Studying games can tell us quite a bit about the people who play them, both in contemporary society and in ages past -- but how do we preserve games so that future generations can understand them?
It's a question that Stanford archivist Henry Lowood has been wrestling with for years, and he spoke at length about the value of approaching games as a historian might during a recent presentation (embedded above) about the history of games.
His talk was part of Stanford's Interactive Media & Games Summit, an ongoing series of open lectures from notable speakers about how games intersect with art, history, healthcare, education and other aspects of society and culture.
University staff are uploading video recordings of the lectures to YouTube, adding them to a playlist that currently encompasses everything from Funomena's Robin Hunicke ruminating on how games can expand to Spore designer Chaim Gingold detailing how sociological studies meaningfully affected the SimCity code.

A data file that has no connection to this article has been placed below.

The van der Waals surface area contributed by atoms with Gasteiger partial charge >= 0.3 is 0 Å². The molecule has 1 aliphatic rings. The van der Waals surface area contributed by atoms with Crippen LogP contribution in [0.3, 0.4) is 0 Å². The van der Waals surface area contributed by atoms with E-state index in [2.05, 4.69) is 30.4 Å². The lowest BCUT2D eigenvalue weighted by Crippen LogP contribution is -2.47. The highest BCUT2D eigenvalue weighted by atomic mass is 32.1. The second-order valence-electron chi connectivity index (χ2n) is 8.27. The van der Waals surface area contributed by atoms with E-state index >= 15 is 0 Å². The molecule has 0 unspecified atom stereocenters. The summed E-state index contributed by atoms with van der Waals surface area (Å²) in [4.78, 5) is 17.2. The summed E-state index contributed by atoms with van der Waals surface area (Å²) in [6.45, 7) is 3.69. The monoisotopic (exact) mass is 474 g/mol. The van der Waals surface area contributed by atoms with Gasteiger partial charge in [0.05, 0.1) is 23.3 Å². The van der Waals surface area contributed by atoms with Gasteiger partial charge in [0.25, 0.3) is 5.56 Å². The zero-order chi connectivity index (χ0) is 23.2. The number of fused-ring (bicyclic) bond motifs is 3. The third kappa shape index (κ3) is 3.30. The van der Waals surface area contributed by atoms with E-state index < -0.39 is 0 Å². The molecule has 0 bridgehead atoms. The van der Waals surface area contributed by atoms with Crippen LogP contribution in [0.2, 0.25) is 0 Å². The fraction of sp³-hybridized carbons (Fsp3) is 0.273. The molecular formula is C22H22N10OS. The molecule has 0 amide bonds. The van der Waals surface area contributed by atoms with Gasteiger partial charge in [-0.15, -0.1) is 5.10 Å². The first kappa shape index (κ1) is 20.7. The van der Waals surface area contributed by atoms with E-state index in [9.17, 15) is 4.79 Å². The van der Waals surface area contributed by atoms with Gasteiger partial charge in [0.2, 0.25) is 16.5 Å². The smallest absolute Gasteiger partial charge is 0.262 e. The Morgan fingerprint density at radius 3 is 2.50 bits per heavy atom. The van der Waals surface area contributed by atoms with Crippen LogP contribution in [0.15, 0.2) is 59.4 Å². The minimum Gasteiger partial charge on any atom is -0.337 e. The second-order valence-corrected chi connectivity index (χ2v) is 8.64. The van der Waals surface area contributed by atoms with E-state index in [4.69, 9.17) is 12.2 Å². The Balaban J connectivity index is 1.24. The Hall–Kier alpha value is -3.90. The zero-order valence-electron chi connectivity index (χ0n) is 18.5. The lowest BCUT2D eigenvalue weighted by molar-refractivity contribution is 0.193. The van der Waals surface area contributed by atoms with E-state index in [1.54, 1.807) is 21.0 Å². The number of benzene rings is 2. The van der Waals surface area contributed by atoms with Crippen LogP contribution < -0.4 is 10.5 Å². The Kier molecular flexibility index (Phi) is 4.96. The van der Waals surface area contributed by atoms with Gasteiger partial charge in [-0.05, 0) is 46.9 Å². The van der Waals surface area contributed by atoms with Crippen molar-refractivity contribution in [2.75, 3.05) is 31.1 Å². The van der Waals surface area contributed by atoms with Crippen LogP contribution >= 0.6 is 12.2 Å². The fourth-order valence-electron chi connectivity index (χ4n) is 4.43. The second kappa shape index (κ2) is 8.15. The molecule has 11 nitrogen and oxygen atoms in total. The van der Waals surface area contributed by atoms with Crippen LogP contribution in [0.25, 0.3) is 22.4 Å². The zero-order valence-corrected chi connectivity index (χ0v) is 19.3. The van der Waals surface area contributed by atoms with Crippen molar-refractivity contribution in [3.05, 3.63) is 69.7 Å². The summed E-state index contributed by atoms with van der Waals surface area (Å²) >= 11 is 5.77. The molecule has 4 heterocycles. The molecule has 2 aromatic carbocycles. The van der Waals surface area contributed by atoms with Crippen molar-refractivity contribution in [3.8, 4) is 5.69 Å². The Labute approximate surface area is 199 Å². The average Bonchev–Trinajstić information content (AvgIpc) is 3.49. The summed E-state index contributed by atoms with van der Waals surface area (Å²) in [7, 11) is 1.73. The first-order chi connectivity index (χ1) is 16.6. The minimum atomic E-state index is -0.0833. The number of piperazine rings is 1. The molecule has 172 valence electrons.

These lectures are typically light on technical details because they're aimed at a wider audience than game developers, but that same distance affords viewers an intriguing perspective into how games are being integrated with other aspects of society.
It's much akin to what Wild Rumpus queen roughhouser Marie Foulston and other event organizers spoke about at GDC 2014 during a panel discussion on the new wave of video game events cropping up in places like libraries, art festivals and nightclubs.